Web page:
Many people have been waiting with bated breath to see the wide screen releases
of such high-profile films as The Eternals, Christopher Nolan’s Tenet, the new
version of Dune, and Wonder Woman 1984 ( I want to see many of these as well).
All of these films are postponed because of the Covid virus.
But on the Indy circuit, one of the most widely touted and most eagerly awaited
films was believe it or not: First Cow. This film which has gotten mostly
ecstatic reviews recently surfaced on many streaming channels including Google
Play, Red Box, Amazon Prime, Hulu, Voodoo, I Tunes, and Fandango Now (the charge
for a one time viewing on most of them is under $5:00.) It is not yet on Netflix,
but it will supposedly land there eventually as well.
Several critics have even touted First Cow as the best American film of the
year, so you may be dying to know if it is worthy of the hype. And my answer is:
pretty much. One of the big reasons I did not give it four stars was that some
parts of the film were so dark on streaming that I could barely see them , which
detracted slightly from the overall experience (I saw it on the Google Plus
platform) . But I could usually figure out what was going on, and what I saw was
beautifully developed, wholly unique and magical.
Part of the reason for the advanced hype is that it was directed by the
masterful, Kelly Reichardt who is known for making little slow-paced films shot
on location with little known actors (except she likes to work with Michelle
The films could almost be considered as a modern American take on Italian Neo
realism except the impoverished characters are not glorified like the ones in
Paisan, Rome Open City and La Terra Trema.
When she makes a Western Reichardt seems to cut out all the stuff (like gun
duels, tough guy posturing and bar fights) that many people like the most about
the genre. Perhaps it is more correct to call this an anti-western, western.
The director takes unflinching looks at the main characters and they are deeply
flawed especially the two main protagonists. The main characters are so
desperate and pathetic that almost every viewer will feel that they are well off
This film proves true a recent quotation on the show Shameless about morals
which says: “Rich people don't have 'em, and working guys like us can't afford 'em.”
First Cow is based on a novel by Jon Raymond (who co-wrote the script with
Reichardt). The movie captures the suspense of the original text and stays
mostly true to the characters, but the characters here are a little less fleshed
In a recent interview quoted in Film Comment, Reichardt even asserted that the
slow pace of the cow set the pace for the film, and the camera tried to capture
the animal’s “innocent gaze.” It is probably no coincidence that the cow is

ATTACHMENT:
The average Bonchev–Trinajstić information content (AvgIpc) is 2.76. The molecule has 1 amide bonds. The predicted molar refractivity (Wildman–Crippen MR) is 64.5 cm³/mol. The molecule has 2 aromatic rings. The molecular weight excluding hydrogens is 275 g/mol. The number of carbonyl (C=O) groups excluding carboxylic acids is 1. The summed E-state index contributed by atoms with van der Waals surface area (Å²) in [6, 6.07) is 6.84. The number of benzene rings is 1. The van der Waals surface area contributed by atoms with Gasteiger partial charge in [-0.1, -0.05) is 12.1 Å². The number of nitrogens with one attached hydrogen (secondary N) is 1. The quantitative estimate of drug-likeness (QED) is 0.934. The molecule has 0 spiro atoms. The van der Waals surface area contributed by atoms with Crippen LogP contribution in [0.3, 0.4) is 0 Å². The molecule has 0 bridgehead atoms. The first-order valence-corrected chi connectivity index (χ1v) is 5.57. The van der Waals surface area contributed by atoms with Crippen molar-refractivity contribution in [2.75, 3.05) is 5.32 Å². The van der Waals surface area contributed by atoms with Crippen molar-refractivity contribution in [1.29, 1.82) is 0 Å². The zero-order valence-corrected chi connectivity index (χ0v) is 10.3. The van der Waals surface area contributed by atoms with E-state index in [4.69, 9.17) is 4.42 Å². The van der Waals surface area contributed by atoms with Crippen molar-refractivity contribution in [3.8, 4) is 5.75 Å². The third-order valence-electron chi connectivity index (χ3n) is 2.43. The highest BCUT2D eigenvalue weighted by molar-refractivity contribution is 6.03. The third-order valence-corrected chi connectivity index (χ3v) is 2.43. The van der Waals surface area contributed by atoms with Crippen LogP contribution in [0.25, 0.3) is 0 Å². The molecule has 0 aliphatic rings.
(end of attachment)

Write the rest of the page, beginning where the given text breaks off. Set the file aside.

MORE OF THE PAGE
named Eve, because she is the first cow there, and she arrives before
industrialization which can be seen as the fall from innocence or humankind’s
alienation from nature.
The film takes place in the eighteen-twenties, decades before the Civil War. The
director made it a point to set the film in an era before colonization had
gotten too evident. One of the characters even says, “History isn’t here yet”
John Magara stars as Otis "Cookie" Figowitz who recently became free from being
an indentured servant (he was helping some oppressive, demanding fur traders)
who also has considerable baking skills. He lives in a shack with King Lu (Orion
Lee), a Chinese immigrant who is wanted for murder (by a group of Russians not
the police) who badly yearns for a better life. Both men are at the end of the
line with few prospects, resources or skills that would aid in their survival
The roommates decide to team up for an ambitious scam. Every night they come to
secretly steal milk from the only cow in the area while the owner (who is
somewhat clueless in his upper-class arrogance) wonders why his cow produces so
Cookie uses the milk to produce fried cakes, or scones and the demand quickly
exceeds the supply. They try to sell as many as they can in a short period
because they are afraid of the local official (Toby Jones) who owns the cow will
catch on which almost seems inevitable.
The antiheros’ friendship and their determination make the losers likeable while
the comparatively rich guy who owns the cow comes off as pretentious, privileged
and ignorant. He is far more concerned with having the right kind of tea at his
party or the fashions in Paris than all the inequality and suffering around him.
The film may be slow paced for most viewers, and some will certainly be put off
by the director’s less is more/minimalist style. So little happens in the film
that one of the early highlights is a man turning over a lizard over and another
is of a man having a long one sided conversation with the title cow (he wants to
know how she feels about the tragic loss of her mate.)
Many current films have an overabundance of quick cuts that they seemed designed
for viewers with A.D.D. (Attention Deficit Disorder). But this film is more in
the tradition of such foreign films as In the Mood for Love and Climates because
there is so little action that every little occurrence takes an added monumental
The ending left me unsatisfied, but I have a feeling that this might be exactly
what the director intended (one critic said that Kelly Reichart’s films don’t
end they dissolve) . Seeing this film is like having a small meal that does not
quite fill you that leaves you wanting more.
Many of the attributes which will prevent the film from reaching a wide audience
or pleasing most viewers are precisely the ones that make the film more
The film serves as a fine corrective to classic Westerns like High Noon and
Shane (in a different way that Good Fellas de-romanticized the gangster film)
because rather than glorifying the past, it depicts the old west as being as
miserable and dispiriting as it might have been.